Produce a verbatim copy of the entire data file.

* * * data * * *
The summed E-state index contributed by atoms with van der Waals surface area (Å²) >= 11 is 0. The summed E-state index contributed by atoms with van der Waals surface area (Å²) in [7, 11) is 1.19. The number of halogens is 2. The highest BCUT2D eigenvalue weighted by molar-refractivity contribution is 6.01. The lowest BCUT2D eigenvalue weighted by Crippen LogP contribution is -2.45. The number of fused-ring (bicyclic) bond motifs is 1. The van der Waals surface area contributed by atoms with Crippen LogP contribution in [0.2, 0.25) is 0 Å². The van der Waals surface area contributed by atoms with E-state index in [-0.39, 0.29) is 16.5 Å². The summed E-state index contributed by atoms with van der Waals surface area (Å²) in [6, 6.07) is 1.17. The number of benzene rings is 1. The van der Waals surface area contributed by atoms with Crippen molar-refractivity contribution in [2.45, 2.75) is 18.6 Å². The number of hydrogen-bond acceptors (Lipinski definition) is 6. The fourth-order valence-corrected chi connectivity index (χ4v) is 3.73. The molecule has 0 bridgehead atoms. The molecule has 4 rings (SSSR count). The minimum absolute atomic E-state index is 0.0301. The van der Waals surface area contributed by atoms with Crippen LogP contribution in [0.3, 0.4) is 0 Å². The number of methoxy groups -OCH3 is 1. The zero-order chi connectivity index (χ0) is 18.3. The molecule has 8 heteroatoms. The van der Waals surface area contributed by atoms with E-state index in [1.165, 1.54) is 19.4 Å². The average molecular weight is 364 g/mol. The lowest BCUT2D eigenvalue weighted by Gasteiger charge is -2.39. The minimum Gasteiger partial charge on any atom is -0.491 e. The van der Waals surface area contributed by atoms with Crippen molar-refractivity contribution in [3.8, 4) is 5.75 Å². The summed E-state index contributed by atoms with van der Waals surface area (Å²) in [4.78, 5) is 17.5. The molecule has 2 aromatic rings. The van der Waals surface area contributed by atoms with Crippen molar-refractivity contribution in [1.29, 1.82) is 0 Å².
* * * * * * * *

The summed E-state index contributed by atoms with van der Waals surface area (Å²) >= 11 is 0. The summed E-state index contributed by atoms with van der Waals surface area (Å²) in [7, 11) is 1.19. The number of halogens is 2. The highest BCUT2D eigenvalue weighted by molar-refractivity contribution is 6.01. The lowest BCUT2D eigenvalue weighted by Crippen LogP contribution is -2.45. The number of fused-ring (bicyclic) bond motifs is 1. The van der Waals surface area contributed by atoms with Crippen LogP contribution in [0.2, 0.25) is 0 Å². The van der Waals surface area contributed by atoms with E-state index in [-0.39, 0.29) is 16.5 Å². The summed E-state index contributed by atoms with van der Waals surface area (Å²) in [6, 6.07) is 1.17. The number of benzene rings is 1. The van der Waals surface area contributed by atoms with Crippen molar-refractivity contribution in [2.45, 2.75) is 18.6 Å². The number of hydrogen-bond acceptors (Lipinski definition) is 6. The fourth-order valence-corrected chi connectivity index (χ4v) is 3.73. The molecule has 0 bridgehead atoms. The molecule has 4 rings (SSSR count). The minimum absolute atomic E-state index is 0.0301. The van der Waals surface area contributed by atoms with Crippen LogP contribution in [0.3, 0.4) is 0 Å². The number of methoxy groups -OCH3 is 1. The zero-order chi connectivity index (χ0) is 18.3. The molecule has 8 heteroatoms. The van der Waals surface area contributed by atoms with E-state index in [1.165, 1.54) is 19.4 Å². The average molecular weight is 364 g/mol. The lowest BCUT2D eigenvalue weighted by Gasteiger charge is -2.39. The minimum Gasteiger partial charge on any atom is -0.491 e. The van der Waals surface area contributed by atoms with Crippen molar-refractivity contribution in [3.8, 4) is 5.75 Å². The summed E-state index contributed by atoms with van der Waals surface area (Å²) in [4.78, 5) is 17.5. The molecule has 2 aromatic rings. The van der Waals surface area contributed by atoms with Crippen molar-refractivity contribution in [1.29, 1.82) is 0 Å².